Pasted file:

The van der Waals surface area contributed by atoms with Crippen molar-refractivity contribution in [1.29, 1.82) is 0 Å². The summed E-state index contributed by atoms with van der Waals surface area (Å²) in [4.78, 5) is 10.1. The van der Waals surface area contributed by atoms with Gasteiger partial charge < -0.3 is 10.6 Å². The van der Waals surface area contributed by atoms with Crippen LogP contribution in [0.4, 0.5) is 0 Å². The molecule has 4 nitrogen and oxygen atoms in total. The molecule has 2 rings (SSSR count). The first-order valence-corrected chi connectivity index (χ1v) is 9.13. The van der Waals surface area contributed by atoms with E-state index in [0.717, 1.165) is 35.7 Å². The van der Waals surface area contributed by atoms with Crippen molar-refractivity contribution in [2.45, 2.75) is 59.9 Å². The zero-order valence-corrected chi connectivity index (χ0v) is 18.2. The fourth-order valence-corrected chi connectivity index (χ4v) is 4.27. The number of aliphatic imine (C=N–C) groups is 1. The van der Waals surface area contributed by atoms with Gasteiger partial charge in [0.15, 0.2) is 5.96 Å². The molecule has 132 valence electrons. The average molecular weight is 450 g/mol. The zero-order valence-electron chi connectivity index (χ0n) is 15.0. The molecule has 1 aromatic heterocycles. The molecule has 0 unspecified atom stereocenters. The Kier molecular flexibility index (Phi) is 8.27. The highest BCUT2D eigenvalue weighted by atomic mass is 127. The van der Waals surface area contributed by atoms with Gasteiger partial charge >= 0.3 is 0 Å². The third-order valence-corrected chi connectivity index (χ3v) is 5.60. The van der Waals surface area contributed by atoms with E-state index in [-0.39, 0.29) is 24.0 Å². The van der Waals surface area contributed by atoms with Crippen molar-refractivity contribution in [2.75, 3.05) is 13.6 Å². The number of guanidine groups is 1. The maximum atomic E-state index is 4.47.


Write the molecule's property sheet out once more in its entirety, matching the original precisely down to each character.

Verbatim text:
The van der Waals surface area contributed by atoms with Crippen molar-refractivity contribution in [1.29, 1.82) is 0 Å². The summed E-state index contributed by atoms with van der Waals surface area (Å²) in [4.78, 5) is 10.1. The van der Waals surface area contributed by atoms with Gasteiger partial charge < -0.3 is 10.6 Å². The van der Waals surface area contributed by atoms with Crippen LogP contribution in [0.4, 0.5) is 0 Å². The molecule has 4 nitrogen and oxygen atoms in total. The molecule has 2 rings (SSSR count). The first-order valence-corrected chi connectivity index (χ1v) is 9.13. The van der Waals surface area contributed by atoms with E-state index in [0.717, 1.165) is 35.7 Å². The van der Waals surface area contributed by atoms with Crippen molar-refractivity contribution in [2.45, 2.75) is 59.9 Å². The zero-order valence-corrected chi connectivity index (χ0v) is 18.2. The fourth-order valence-corrected chi connectivity index (χ4v) is 4.27. The number of aliphatic imine (C=N–C) groups is 1. The van der Waals surface area contributed by atoms with Gasteiger partial charge in [0.15, 0.2) is 5.96 Å². The molecule has 132 valence electrons. The average molecular weight is 450 g/mol. The zero-order valence-electron chi connectivity index (χ0n) is 15.0. The molecule has 1 aromatic heterocycles. The molecule has 0 unspecified atom stereocenters. The Kier molecular flexibility index (Phi) is 8.27. The highest BCUT2D eigenvalue weighted by atomic mass is 127. The van der Waals surface area contributed by atoms with Gasteiger partial charge >= 0.3 is 0 Å². The third-order valence-corrected chi connectivity index (χ3v) is 5.60. The van der Waals surface area contributed by atoms with E-state index in [-0.39, 0.29) is 24.0 Å². The van der Waals surface area contributed by atoms with Crippen molar-refractivity contribution in [2.75, 3.05) is 13.6 Å². The number of guanidine groups is 1. The maximum atomic E-state index is 4.47.